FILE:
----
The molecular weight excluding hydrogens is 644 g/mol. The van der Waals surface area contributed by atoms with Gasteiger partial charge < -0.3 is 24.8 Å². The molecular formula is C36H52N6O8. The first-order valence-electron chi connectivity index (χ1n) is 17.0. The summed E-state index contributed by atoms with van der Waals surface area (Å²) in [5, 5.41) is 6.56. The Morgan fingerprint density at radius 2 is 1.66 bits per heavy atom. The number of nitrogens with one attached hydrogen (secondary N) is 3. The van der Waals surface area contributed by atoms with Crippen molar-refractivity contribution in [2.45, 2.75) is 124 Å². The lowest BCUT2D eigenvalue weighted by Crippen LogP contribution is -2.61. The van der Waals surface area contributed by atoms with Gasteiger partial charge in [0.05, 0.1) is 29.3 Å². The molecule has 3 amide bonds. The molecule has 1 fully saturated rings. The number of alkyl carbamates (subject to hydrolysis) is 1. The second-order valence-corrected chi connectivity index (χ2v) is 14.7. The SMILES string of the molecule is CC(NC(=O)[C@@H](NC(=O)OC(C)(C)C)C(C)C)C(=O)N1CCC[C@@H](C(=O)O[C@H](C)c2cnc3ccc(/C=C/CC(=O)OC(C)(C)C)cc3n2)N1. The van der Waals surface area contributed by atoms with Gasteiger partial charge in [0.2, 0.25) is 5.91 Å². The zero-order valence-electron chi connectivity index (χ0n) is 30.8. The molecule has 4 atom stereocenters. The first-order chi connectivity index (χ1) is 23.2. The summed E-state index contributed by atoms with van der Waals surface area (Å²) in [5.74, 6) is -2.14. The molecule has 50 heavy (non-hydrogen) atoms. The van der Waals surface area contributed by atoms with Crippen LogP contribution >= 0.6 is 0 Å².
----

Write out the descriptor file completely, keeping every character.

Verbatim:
The molecular weight excluding hydrogens is 644 g/mol. The van der Waals surface area contributed by atoms with Gasteiger partial charge < -0.3 is 24.8 Å². The molecular formula is C36H52N6O8. The first-order valence-electron chi connectivity index (χ1n) is 17.0. The summed E-state index contributed by atoms with van der Waals surface area (Å²) in [5, 5.41) is 6.56. The Morgan fingerprint density at radius 2 is 1.66 bits per heavy atom. The number of nitrogens with one attached hydrogen (secondary N) is 3. The van der Waals surface area contributed by atoms with Crippen molar-refractivity contribution in [2.45, 2.75) is 124 Å². The lowest BCUT2D eigenvalue weighted by Crippen LogP contribution is -2.61. The van der Waals surface area contributed by atoms with Gasteiger partial charge in [0.05, 0.1) is 29.3 Å². The molecule has 3 amide bonds. The molecule has 1 fully saturated rings. The number of alkyl carbamates (subject to hydrolysis) is 1. The second-order valence-corrected chi connectivity index (χ2v) is 14.7. The SMILES string of the molecule is CC(NC(=O)[C@@H](NC(=O)OC(C)(C)C)C(C)C)C(=O)N1CCC[C@@H](C(=O)O[C@H](C)c2cnc3ccc(/C=C/CC(=O)OC(C)(C)C)cc3n2)N1. The van der Waals surface area contributed by atoms with Gasteiger partial charge in [0.2, 0.25) is 5.91 Å². The zero-order valence-electron chi connectivity index (χ0n) is 30.8. The molecule has 4 atom stereocenters. The first-order chi connectivity index (χ1) is 23.2. The summed E-state index contributed by atoms with van der Waals surface area (Å²) in [5.74, 6) is -2.14. The molecule has 50 heavy (non-hydrogen) atoms. The van der Waals surface area contributed by atoms with Crippen LogP contribution >= 0.6 is 0 Å².